When our load spiked, we did the normal set of things that you do:

  • Check for missing indexes, made some new ones, no change. (see details below)
  • Examined for new traffic; none of our web front end servers showed an increase in traffic.
  • Eliminated non-mission-critical uses of the DB server: stop building indexes for search, turn off lower priority sites. No change.
  • Review the performance settings of the server. Debate each setting as a team and tune. shared_buffers and work_mem tuning has made the server more resilient to recover from spikes, but still, we get massive periodic spikes.

From a restart, everything is happy and working well. Postgres will use all available ram for a while, but stay out of swap, exactly what we want it to do. But then, it tips the scales and digs into swap and everything goes to hell. We’ve studied this post for quite some time and ran queries to understand how Posgres manages its ram:

And sure enough ram usage just keeps increasing and once we go beyond physical ram, it goes into swap. Not rocket science. We’ve noticed that our back ends keep growing in size. According to top, once we start having processes that are 10+% of ram, we’re nearly on the cusp of entering swap. It happens predictably time and time again. Selective use of pg_terminate_backend() of these large back ends can keep us out of swap. A new, smaller backend gets created, RAM usage goes down. However, this is hardly a viable solution.

We’re now on Postgres 9.1.15, and we have a lot of downstream users who also need to upgrade when we do, so this is something that we need to coordinate months in advance. Going to 9.4 is out in the short term. :( Ideally we can figure out what might be going wrong so we can fix it post-haste. MusicBrainz has been barely usable for the past few days. :(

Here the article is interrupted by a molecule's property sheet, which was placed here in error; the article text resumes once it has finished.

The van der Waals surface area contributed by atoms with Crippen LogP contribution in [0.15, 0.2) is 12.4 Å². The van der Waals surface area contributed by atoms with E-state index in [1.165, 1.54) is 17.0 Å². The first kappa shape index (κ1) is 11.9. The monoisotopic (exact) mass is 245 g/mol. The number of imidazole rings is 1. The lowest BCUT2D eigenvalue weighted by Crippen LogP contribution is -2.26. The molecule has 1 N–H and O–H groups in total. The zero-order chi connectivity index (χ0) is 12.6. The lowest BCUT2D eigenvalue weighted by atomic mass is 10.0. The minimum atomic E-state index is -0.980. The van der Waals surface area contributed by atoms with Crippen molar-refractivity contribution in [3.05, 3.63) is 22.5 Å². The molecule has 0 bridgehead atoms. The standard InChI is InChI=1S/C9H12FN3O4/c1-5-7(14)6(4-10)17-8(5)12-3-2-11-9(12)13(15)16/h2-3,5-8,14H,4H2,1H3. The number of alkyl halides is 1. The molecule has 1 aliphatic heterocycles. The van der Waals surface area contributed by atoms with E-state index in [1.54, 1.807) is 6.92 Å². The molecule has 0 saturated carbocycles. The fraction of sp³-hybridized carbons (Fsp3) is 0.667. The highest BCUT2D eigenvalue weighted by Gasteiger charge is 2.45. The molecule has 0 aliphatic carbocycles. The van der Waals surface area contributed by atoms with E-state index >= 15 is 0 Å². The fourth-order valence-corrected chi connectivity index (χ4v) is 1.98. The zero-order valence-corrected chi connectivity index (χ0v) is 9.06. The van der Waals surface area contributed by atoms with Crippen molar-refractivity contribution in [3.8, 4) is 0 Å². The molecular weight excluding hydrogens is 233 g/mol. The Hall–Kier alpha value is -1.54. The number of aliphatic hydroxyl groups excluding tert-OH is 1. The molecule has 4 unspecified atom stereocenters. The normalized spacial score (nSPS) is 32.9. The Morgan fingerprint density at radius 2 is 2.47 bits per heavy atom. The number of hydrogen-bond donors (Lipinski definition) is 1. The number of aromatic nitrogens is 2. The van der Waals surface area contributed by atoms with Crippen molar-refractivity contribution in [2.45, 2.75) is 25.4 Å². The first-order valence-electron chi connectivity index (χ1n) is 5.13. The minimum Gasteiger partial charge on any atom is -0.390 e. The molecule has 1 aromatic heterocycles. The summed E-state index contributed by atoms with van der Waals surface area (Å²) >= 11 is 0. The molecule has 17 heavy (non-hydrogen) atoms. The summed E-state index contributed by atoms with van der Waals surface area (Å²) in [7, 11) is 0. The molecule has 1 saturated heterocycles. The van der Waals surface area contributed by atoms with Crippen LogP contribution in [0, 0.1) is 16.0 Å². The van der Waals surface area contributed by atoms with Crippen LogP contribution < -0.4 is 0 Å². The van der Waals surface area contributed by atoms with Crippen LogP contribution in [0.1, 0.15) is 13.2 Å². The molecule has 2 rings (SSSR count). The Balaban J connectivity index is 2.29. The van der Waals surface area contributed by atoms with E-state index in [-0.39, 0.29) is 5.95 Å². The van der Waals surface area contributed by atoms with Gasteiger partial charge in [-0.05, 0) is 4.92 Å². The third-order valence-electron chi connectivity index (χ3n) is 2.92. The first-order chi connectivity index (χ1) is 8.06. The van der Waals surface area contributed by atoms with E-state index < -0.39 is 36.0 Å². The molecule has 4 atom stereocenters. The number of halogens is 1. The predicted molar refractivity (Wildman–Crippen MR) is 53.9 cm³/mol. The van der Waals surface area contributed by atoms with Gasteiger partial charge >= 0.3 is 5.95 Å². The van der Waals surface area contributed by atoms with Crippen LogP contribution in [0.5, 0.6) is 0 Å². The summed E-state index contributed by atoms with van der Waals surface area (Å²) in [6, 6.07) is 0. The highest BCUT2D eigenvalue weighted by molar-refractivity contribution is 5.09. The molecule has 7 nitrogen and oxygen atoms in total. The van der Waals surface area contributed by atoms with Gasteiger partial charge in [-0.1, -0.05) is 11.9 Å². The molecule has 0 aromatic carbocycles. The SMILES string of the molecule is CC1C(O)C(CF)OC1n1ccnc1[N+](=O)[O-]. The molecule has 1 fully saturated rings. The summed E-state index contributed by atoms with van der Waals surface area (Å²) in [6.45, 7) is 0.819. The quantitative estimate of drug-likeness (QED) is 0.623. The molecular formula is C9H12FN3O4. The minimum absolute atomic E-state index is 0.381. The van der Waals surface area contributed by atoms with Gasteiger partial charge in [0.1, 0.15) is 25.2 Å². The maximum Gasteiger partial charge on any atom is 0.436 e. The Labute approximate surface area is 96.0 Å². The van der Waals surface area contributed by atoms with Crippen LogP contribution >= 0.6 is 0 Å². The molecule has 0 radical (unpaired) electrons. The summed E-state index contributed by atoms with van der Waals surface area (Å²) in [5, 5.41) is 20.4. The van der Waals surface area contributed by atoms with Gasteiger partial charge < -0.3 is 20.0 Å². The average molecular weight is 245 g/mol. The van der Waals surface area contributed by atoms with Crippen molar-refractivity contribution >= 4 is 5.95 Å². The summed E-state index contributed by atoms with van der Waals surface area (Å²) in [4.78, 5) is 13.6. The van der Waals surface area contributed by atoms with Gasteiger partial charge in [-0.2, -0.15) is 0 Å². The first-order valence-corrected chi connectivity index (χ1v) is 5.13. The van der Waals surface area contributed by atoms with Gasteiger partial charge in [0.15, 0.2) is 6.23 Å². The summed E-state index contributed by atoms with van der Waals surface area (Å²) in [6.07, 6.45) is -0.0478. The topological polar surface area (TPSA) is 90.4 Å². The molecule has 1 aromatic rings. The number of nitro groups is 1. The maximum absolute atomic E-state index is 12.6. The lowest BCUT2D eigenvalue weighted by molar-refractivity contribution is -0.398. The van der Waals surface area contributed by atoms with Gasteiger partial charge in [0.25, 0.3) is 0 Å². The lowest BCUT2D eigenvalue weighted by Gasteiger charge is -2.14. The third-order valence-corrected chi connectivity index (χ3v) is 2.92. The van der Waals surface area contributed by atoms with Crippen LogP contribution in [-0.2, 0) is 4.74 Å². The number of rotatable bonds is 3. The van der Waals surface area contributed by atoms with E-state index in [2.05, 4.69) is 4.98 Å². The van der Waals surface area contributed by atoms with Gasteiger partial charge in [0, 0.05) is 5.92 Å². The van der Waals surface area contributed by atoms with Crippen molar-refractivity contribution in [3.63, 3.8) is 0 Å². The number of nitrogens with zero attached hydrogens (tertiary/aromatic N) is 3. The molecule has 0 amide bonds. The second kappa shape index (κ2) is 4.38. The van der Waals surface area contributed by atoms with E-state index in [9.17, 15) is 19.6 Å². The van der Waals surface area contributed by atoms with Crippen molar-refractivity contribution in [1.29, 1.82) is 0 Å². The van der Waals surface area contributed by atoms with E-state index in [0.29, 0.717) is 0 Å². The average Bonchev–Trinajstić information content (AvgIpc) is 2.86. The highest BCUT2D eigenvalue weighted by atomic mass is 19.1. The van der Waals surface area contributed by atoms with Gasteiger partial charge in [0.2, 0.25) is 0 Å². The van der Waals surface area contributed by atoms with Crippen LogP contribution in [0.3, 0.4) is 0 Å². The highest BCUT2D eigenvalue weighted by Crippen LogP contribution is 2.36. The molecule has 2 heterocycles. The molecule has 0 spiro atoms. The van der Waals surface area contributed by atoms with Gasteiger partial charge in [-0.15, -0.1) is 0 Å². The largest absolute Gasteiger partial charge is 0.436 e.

One final thought: We have an several tables from a previous version of the DB sitting in the public schema not being used at all. We keep meaning to drop those tables, but haven’t gotten around to it yet. They tables are not being used at all, so we assume that they should not impact the performance of Postgres. Might this be a problem?

So, any tips or words of advice you have for us, would be deeply appreciated. And now for way too much information about our setup:


9.1.15 (from ubuntu packages)


  • Linux totoro 3.2.0-57-generic #87-Ubuntu SMP Tue Nov 12 21:35:10 UTC 2013 x86_64 x86_64 x86_64 GNU/Linux
  • 48GB ram
  • Raid 1,0 disks
  • PgBouncer in use.
  • Running postgres is its only task


archive_command = '/bin/true'
archive_mode = 'on'
autovacuum = 'on'
checkpoint_segments = '128'
datestyle = 'iso, mdy'
default_statistics_target = '300'
default_text_search_config = 'pg_catalog.english'
data_directory = '/home/postgres/postgres9'
effective_cache_size = '30GB'
hot_standby = 'on'
lc_messages = 'en_US.UTF-8'
lc_monetary = 'en_US.UTF-8'
lc_numeric = 'en_US.UTF-8'
lc_time = 'en_US.UTF-8'
listen_addresses = '*'
log_destination = 'syslog'
log_line_prefix = '<%r %a %p>'
log_lock_waits = 'on'
log_min_duration_statement = '1000'
maintenance_work_mem = '64MB'
max_connections = '500'
max_prepared_transactions = '25'
max_wal_senders = '3'
custom_variable_classes = 'pg_stat_statements'
pg_stat_statements.max = '1000' = 'off'
pg_stat_statements.track = 'top'